The Channel logo

News

By | Richard Chirgwin 26th September 2014 03:02

HP gets appy over SDN

In-house and partner software in SDN app store

“It works for dating apps, so why not for SDN infrastructure?”, HP might be hoping, with the launch of its software defined networking app store.

The SDN App Store, taking sign-ups here, is a shot at putting partners, consulting and support services for SDN applications in one place.

Tools like network monitors, virtualised firewalls, ditto-load balancers, and other applications from both HP and its partners will be available for customers to download and run.

So far – it is, after all, brand-new – HP has put forward four categories of app. The HP Circle will carry apps developed by HP alone; the Premium Circle will have “top seller” apps that have been tested both by HP and its partners. Partner Circle apps will be self-tested by partners and reviewed by HP, while the Community Circle will carry demo and concept open-access apps.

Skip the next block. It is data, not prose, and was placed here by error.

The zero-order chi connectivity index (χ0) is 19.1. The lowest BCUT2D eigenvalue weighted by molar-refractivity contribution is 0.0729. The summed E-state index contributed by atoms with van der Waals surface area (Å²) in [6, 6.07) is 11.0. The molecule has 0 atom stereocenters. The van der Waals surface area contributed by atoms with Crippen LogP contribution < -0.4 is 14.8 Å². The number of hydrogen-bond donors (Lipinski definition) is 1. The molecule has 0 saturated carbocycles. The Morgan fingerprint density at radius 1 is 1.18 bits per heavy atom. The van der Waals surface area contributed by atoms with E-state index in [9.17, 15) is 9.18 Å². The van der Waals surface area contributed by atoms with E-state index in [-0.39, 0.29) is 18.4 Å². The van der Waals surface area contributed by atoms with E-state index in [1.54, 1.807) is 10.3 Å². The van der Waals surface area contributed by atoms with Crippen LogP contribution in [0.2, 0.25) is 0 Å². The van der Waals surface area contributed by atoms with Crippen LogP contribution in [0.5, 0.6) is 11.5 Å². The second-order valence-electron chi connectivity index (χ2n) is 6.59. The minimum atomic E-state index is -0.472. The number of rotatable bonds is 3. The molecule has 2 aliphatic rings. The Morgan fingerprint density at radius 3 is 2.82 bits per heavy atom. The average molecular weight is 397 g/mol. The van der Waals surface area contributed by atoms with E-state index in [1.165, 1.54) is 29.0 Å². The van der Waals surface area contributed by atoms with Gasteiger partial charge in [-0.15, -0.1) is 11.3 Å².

The store will launch with apps from BlueCat (DNS policy), Ecode (the Evolve SDN orchestrator), F5 (the BIG DDoS protection suite), GuardiCore (security again), KEMP (load balancing), Real Status (hybrid cloud and SDN management), and HP's Network Protector and Network Optimiser.

Alongside the app store, HP has launched integration and deployment support under the Trusted SDN Security Deployment moniker. ®

comment icon Be the first to post a comment! alert Send corrections

Opinion

Baby looks taken aback/shocked/affronted. Photo by Shutterstock

Kat Hall

Plans for 2 million FTTP connections in next four years 'not enough'
Microsoft CEO Satya Nadella
Stranded_ships

Chris Mellor

Thousands of layoffs announced as spinning rust enters its death spiral

Features

STRASBOURG, JUNE 29, 2016: The seat of the European Parliament. by Marco Aprile for shutterstock. EDITORIAL USE ONLY
Plan b, image via Shutterstock
EU workers, new markets: post-Brexit pressure on May & Co
Tough question, pic via Shutterstock
Honest mistake with your licensing? Audit police look at it on a 'case by case basis'